of 15 employees over 1960. County health department budgets totalled
$9,159,352 or $1.78 per capital. Of this amount $6,663,206 ($1.29 per
capital) came from local contributions and $2,496,146 ($0.49 per capital)
from state and federal funds.
Health Center Construction: During the year a new headquarters
building was completed in Hardee County. In addition, new auxiliary
centers were completed at Bartow in Polk County, Pinellas Park in
Pinellas County, Delray Beach in Palm Beach County, and in the new
courthouse annex at New Port Richey in Pasco County. Lake County
secured new auxiliary quarters at Clermont. In the planning stage are
new headquarters centers for Marion, St. Lucie and Highlands Counties.
Additional auxiliary centers are planned for Polk and Okaloosa Counties.

Trends in Local Public Health Practice
The Florida Association of County Health Officers came into being
in 1960 as a result of reorganization of the Health Officers' Conference
and continued to be an active and effective organization during 1961. In
1960 this group stimulated the publication of a quarterly Bulletin for
County Health Officers which is still published by the State Board of
Health under direction of this bureau. It is believed that the reorganiza-
tion of the Health Officers' Association and publication of the Bulletin
will improve communication among local health officers and between the
State Board of Health and local health officers. In addition during the
year, an Association of Sanitarian Directors was organized. Close co-
operation between the associations for health officers, nursing directors
and directors of sanitation should contribute materially to Florida's public
health program.







24 ANNUAL REPORT, 1961


One of the most significant trends in Florida's public health program
is the anticipated expansion of its combination nursing service. This pro-
gram which provides bedside nursing care in addition to the traditional
public health nursing services has been in existence for a number of years
in Florida. In 1960 there were seven counties with the combination
service and three counties with coordinated services where the county
health department provides administrative leadership and works closely
with the local VNA group. During 1961 Alachua and Volusia Counties
expanded the combination service and Manatee County began a new
program. With the receipt of additional federal funds from the Chron-
ically Ill and Aged Program and a USPHS grant, added impetus was
given to this program. Plans were laid in 1961 for the expansion of this
program throughout the state, and it is expected that in a few years a
majority of the state will be covered. The Clay, Volusia and Sarasota
County Health Departments have agreed to serve as training centers for
public health nurses. The University of Florida is cooperating with the
State Board of Health in establishing refresher courses in bedside care
for this program. In addition, staff members are investigating the pos-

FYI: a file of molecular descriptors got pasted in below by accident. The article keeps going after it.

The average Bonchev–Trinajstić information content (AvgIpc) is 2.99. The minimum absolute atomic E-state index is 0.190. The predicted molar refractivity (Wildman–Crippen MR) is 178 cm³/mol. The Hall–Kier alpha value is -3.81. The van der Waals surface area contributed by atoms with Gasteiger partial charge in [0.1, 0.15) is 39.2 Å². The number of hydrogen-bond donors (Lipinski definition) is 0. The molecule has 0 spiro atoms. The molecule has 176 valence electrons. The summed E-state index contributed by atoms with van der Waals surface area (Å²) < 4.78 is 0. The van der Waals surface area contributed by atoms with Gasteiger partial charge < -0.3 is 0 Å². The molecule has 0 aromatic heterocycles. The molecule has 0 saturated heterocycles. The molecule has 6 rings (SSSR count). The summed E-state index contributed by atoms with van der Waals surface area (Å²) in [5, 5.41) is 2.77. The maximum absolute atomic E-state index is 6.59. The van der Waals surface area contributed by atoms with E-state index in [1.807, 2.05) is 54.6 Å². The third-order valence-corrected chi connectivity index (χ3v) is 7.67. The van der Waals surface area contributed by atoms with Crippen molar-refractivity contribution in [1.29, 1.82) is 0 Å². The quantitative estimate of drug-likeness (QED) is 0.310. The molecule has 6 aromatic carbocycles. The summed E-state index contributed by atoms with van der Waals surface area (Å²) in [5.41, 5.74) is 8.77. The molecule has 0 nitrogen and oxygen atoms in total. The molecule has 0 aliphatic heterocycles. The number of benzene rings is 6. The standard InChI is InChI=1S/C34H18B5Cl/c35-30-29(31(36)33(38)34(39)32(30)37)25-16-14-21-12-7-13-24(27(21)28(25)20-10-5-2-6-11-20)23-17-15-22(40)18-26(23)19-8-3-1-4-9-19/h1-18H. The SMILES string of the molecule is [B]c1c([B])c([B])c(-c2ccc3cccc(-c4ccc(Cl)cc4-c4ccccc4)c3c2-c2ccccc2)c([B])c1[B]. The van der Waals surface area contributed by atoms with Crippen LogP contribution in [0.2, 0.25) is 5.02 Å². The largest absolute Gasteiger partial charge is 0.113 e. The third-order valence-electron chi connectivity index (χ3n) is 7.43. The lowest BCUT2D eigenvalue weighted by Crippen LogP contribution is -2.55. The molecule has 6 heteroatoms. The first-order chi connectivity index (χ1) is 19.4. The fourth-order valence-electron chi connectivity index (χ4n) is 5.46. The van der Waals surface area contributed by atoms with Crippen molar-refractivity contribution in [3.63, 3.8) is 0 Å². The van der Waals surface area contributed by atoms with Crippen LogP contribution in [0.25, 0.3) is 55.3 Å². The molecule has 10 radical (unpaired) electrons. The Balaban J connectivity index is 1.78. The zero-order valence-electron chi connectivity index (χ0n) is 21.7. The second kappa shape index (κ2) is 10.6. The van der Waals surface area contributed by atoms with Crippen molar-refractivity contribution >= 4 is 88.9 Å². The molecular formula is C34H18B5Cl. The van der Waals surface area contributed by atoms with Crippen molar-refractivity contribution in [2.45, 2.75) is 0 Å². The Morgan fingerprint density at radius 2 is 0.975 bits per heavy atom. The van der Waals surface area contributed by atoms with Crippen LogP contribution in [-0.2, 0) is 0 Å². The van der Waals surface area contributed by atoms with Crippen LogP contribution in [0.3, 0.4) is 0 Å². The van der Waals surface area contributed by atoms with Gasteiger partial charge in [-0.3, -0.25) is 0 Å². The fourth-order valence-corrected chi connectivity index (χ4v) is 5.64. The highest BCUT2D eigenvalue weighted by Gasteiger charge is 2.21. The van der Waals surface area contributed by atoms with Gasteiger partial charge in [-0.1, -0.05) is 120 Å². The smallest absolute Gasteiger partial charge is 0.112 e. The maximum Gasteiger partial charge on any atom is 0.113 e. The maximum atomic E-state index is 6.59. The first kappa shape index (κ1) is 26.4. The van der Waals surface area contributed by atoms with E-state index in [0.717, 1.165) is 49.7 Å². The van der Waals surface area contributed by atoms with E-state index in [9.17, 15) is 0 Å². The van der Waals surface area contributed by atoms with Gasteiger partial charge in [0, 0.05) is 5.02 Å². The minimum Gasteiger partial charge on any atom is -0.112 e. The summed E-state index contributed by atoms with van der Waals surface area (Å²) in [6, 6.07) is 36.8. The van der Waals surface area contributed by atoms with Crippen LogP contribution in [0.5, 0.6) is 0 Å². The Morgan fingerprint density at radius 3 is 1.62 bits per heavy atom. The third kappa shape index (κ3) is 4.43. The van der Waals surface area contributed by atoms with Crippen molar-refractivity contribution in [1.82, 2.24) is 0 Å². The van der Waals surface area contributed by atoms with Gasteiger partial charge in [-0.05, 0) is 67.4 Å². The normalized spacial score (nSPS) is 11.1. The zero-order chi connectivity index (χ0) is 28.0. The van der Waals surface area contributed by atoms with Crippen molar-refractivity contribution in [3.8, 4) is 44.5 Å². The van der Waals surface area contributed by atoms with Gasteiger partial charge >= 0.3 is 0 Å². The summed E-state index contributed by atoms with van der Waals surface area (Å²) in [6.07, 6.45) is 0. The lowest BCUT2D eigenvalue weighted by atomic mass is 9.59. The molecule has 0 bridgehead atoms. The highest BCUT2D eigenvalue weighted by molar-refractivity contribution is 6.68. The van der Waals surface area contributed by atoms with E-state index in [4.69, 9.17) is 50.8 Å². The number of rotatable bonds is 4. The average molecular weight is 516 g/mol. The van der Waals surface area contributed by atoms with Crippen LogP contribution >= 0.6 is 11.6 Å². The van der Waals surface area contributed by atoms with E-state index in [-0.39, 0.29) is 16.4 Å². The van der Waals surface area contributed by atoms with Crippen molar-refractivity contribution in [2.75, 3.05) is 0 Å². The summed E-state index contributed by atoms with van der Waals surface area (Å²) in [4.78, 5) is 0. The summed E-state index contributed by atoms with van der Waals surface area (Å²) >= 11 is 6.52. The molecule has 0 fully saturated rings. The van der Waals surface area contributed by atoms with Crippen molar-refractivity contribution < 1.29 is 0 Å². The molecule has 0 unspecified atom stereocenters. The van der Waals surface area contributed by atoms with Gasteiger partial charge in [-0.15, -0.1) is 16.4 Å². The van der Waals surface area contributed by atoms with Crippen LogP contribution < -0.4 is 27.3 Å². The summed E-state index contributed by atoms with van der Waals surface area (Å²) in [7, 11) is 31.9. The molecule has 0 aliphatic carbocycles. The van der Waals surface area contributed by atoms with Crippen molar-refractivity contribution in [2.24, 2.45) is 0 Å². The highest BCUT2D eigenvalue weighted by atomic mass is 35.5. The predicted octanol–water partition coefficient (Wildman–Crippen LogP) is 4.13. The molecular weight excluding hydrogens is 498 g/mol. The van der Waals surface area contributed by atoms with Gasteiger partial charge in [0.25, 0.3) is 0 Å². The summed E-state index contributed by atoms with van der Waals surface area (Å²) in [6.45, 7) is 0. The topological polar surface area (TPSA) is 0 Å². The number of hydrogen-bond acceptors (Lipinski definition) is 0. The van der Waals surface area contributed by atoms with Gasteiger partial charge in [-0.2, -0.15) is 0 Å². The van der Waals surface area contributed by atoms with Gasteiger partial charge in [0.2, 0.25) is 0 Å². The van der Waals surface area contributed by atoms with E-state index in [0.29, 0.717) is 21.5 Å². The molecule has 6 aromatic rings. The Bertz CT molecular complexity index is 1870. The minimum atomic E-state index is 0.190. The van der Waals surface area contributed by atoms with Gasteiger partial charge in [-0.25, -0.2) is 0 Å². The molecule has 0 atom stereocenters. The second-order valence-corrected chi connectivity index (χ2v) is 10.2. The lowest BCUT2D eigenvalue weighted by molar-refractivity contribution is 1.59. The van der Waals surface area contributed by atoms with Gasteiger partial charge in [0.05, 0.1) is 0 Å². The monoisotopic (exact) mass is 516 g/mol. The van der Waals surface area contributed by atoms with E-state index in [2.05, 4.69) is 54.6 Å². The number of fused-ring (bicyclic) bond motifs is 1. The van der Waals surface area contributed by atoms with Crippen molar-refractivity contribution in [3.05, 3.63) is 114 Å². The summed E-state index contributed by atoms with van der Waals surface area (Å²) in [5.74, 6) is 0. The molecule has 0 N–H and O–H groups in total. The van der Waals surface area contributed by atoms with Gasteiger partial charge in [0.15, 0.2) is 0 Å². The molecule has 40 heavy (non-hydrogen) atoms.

sibility of setting up other training centers in the state especially in the
area of rehabilitation training. Scholarships will be provided for public
health nurses to receive training at New York University's Institute of
Physical Medicine and Rehabilitation and at the Kenny Rehabilitation
Institute. Other methods of enhancing this program are under investi-
gation; e.g., the use of homemakers in the program and the value of
"coordinating nurses" who will work in local hospitals to serve as liaison
people between the patient, family, attending physician, hospital staff
and the county health department.
With the added attention given to Health Mobilization Services
and Accident Prevention Programs at state level, it is expected that these
programs will be expanded during the coming year with more definitive
local programs and greater local participation.
The review and rewriting of Florida's public health laws and regu-
lations in conformity with the provisions of the Florida Administrative
Procedure Act enacted at the last session of the State Legislature should
result in clarification and better understanding of these legal provisions
with more effective and uniform application throughout the state.
HIGHLIGHTS OF LOCAL PROGRAMS
The statistical report of county health department activities (Table
7) indicates the number and types of various services rendered by county
health departments. The following is a summary of some of the more
exceptional or outstanding developments in local programs: Alachua
County Health Department-Expension of the combination nursing
service with plans for a "coordinating" nurse in the local hospital to
serve in a liaison capacity between patients, doctors, hospital staff and
the county health department.... Brevard County Health Department-
Continues to demonstrate effectively the rapid implementation of public
health services in an "impact area", resulting in this county from over-








LOCAL HEALTH SERVICES


whelming population increase due to development of aero-space activities
at Cape Canaveral. Although the program was slowed temporarily due
to resignation of the health officer, it should now expand rapidly under
direction of the newly appointed director. Broward County Health
Department-Cooperated with the local medical society, lay diabetes
society and newspaper in conducting a county "Health Fair" attended by
more than 6000 persons. As a result of this fair 10 suspected cases of
diabetes and 69 suspected cases of glaucoma were detected. Screening
procedures included urine tests for sugar, blood sugar tests for those with
glycosuria, eye tests for glaucoma, chest X rays and blood pressures. In
addition a large segment of the population received an excellent health